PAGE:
315 As to the arrest of John Mitton, the valet, it was a counsel of despair as an alternative to absolute inaction. 316 But no case could be sustained against him. 317 He had visited friends in Hammersmith that night. 318 The alibi was complete. 319 It is true that he started home at an hour which should have brought him to Westminster before the time when the crime was discovered, but his own explanation that he had walked part of the way seemed probable enough in view of the fineness of the night. 320 He had actually arrived at twelve o'clock, and appeared to be overwhelmed by the unexpected tragedy. 321 He had always been on good terms with his master. 322 Several of the dead man's possessions - notably a small case of razors - had been found in the valet's boxes, but he explained that they had been presents from the deceased, and the housekeeper was able to corroborate the story. 323 Mitton had been in Lucas's employment for three years. 324 It was noticeable that Lucas did not take Mitton on the Continent with him. 325 Sometimes he visited Paris for three months on end, but Mitton was left in charge of the Godolphin Street house. 326 As to the housekeeper, she had heard nothing on the night of the crime. 327 If her master had a visitor, he had himself admitted him.
328 So for three mornings the mystery remained, so far as I could follow it in the papers. 329 If Holmes knew more he kept his own counsel, but, as he told me that Inspector Lestrade had taken him into his confidence in the case, I knew that he was in close touch with every development. 330 Upon the fourth day there appeared a long telegram from Paris which seemed to solve the whole question:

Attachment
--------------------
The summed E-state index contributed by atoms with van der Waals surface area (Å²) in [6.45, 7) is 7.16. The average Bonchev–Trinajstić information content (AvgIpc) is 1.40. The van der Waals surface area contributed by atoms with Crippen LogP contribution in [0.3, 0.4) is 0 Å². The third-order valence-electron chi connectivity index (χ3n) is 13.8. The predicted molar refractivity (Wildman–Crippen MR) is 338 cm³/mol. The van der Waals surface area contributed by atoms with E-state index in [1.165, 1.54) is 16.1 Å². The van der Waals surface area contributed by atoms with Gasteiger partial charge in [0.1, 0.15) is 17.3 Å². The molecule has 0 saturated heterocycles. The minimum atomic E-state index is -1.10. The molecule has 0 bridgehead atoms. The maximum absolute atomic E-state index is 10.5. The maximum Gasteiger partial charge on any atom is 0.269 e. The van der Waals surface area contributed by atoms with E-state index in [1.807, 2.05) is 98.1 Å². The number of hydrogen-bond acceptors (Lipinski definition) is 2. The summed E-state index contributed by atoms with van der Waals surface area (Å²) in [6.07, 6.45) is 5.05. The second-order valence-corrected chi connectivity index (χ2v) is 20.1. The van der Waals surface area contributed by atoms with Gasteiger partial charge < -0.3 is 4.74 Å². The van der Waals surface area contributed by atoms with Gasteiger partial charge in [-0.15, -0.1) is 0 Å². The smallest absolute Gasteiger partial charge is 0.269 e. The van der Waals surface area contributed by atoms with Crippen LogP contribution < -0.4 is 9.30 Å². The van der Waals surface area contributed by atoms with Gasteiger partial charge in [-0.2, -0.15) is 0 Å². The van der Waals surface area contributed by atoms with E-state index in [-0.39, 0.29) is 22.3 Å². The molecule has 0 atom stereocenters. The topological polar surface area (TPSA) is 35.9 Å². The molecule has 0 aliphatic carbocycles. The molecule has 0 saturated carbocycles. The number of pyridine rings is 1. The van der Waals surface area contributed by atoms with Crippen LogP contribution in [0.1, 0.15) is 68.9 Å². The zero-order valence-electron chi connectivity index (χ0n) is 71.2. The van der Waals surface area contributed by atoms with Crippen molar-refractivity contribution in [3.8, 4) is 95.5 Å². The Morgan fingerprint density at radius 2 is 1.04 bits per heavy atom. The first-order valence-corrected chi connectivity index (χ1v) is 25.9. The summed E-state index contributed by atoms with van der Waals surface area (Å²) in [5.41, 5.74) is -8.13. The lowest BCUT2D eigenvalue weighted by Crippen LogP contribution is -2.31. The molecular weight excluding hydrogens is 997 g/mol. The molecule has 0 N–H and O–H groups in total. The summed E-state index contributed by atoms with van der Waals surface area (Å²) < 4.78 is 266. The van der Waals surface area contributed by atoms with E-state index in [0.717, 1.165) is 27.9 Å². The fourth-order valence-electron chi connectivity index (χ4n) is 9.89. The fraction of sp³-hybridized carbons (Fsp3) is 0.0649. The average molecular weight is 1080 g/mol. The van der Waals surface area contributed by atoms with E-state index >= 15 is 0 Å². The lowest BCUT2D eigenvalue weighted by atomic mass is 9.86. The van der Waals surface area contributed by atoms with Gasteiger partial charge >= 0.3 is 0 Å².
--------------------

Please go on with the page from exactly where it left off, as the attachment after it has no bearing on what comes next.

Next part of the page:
331 A discovery has just been made by the Parisian police [said the Daily Telegraph] which raises the veil which hung round the tragic fate of Mr Eduardo Lucas, who met his death by violence last Monday night at Godolphin Street, Westminster. 332 Our readers will remember that the deceased gentleman was found stabbed in his room, and that some suspicion attached to his valet, but that the case broke down on an alibi. 333 Yesterday a lady, who has been known as Mme Henri Fournaye, occupying a small villa in the Rue Austerlitz, was reported to the authorities by her servants as being insane. 334 An examination showed that she had indeed developed mania of a dangerous and permanent form. 335 On inquiry the police have discovered that Mme Henri Fournaye only returned from a journey to London on Tuesday last, and there is evidence to connect her with the crime at Westminster. 336 A comparison of photographs has proved conclusively that M. 337 Henri Fournaye and Eduardo Lucas were really one and the same person, and that the deceased had for some reason lived a double life in London and Paris. 338 Mme Fournaye, who is of Creole origin, is of an extremely excitable nature, and has suffered in the past from attacks of jealousy which have amounted to frenzy. 339 It is conjectured that it was in one of these that she committed the terrible crime which has caused such a sensation in London. 340 Her movements upon the Monday night have not yet been traced, but it is undoubted that a woman answering to her description attracted much attention at Charing Cross Station on Tuesday morning by the wildness of her appearance and the violence of her gestures. 341 It is probable, therefore, that the crime was either committed when insane, or that its immediate effect was to drive the unhappy woman out of her mind. 342 At present she is unable to give any coherent account of the past, and the doctors hold out no hopes of the re-establishment of her reason. 343 There is evidence that a woman, who might have been Mme Fournaye, was seen for some hours on Monday night watching the house in Godolphin Street.